"Advances in molecular biology and genetics technologies of the past few years, coupled with the extensive collections of wheat genetic material available around the world, have paved the way for a new era in the analysis of complex genomes such as wheat," he says.

In this study, the researchers tracked these specific boron tolerance genes from wild wheats grown by the world's earliest farmers in the Mediterranean region, through wheat lines brought into Australia more than a century ago, to current day Australian commercial varieties.

They found a distinct pattern of gene variant distribution that was correlated to the levels of boron in soils from different geographical regions.

"This discovery means that wheat breeders will now have precision selection tools and the knowledge to select for the right variants of the tolerance gene needed to do the job in specific environments," says Dr Sutton.


Story Source:

The above story is based on materials provided by University of Adelaide. Note: Materials may be edited for content and length.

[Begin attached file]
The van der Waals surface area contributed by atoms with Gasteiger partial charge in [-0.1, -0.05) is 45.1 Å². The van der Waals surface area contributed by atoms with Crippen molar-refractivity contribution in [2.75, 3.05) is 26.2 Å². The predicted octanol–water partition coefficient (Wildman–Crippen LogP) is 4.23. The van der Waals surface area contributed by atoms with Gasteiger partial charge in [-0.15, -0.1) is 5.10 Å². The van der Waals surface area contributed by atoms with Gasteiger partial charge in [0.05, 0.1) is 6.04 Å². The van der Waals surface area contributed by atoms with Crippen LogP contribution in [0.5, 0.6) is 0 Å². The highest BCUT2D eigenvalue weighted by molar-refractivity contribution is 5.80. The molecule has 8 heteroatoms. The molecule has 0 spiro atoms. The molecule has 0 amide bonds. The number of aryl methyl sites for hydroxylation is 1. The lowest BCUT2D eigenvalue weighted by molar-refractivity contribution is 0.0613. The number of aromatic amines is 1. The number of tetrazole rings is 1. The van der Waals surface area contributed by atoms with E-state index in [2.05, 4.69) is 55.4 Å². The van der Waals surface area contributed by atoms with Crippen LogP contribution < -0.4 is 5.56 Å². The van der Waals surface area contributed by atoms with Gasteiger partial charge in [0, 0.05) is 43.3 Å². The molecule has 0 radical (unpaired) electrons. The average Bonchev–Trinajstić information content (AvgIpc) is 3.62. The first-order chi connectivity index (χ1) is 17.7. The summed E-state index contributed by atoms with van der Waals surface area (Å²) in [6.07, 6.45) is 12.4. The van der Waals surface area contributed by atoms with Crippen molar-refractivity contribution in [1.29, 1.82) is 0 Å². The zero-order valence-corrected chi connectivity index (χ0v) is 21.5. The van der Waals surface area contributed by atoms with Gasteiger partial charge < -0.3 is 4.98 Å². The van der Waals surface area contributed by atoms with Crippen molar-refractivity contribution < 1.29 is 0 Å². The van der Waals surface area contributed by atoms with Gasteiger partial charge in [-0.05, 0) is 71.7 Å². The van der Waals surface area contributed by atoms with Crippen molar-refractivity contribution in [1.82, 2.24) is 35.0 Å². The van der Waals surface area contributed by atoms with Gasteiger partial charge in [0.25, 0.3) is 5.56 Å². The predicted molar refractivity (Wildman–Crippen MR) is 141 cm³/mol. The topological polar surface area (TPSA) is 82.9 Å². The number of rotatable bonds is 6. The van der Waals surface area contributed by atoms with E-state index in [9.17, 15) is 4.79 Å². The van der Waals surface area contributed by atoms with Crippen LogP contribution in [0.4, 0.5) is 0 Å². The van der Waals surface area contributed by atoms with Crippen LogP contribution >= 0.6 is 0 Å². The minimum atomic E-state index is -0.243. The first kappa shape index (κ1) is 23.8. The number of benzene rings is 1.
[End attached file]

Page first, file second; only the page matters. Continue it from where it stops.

Journal Reference:

  1. Margaret Pallotta, Thorsten Schnurbusch, Julie Hayes, Alison Hay, Ute Baumann, Jeff Paull, Peter Langridge, Tim Sutton. Molecular basis of adaptation to high soil boron in wheat landraces and elite cultivars. Nature, 2014; DOI: 10.1038/nature13538

Cite This Page:

University of Adelaide. "Boron tolerance discovery for higher wheat yields." ScienceDaily. ScienceDaily, 2 July 2014. <www.sciencedaily.com/releases/2014/07/140702131634.htm>.
University of Adelaide. (2014, July 2). Boron tolerance discovery for higher wheat yields. ScienceDaily. Retrieved October 25, 2014 from www.sciencedaily.com/releases/2014/07/140702131634.htm
University of Adelaide. "Boron tolerance discovery for higher wheat yields." ScienceDaily. www.sciencedaily.com/releases/2014/07/140702131634.htm (accessed October 25, 2014).

Share This



More Plants & Animals News

Saturday, October 25, 2014

Featured Research

from universities, journals, and other organizations


Featured Videos

from AP, Reuters, AFP, and other news services

Deep Sea 'mushroom' Could Be Early Branch on Tree of Life

Deep Sea 'mushroom' Could Be Early Branch on Tree of Life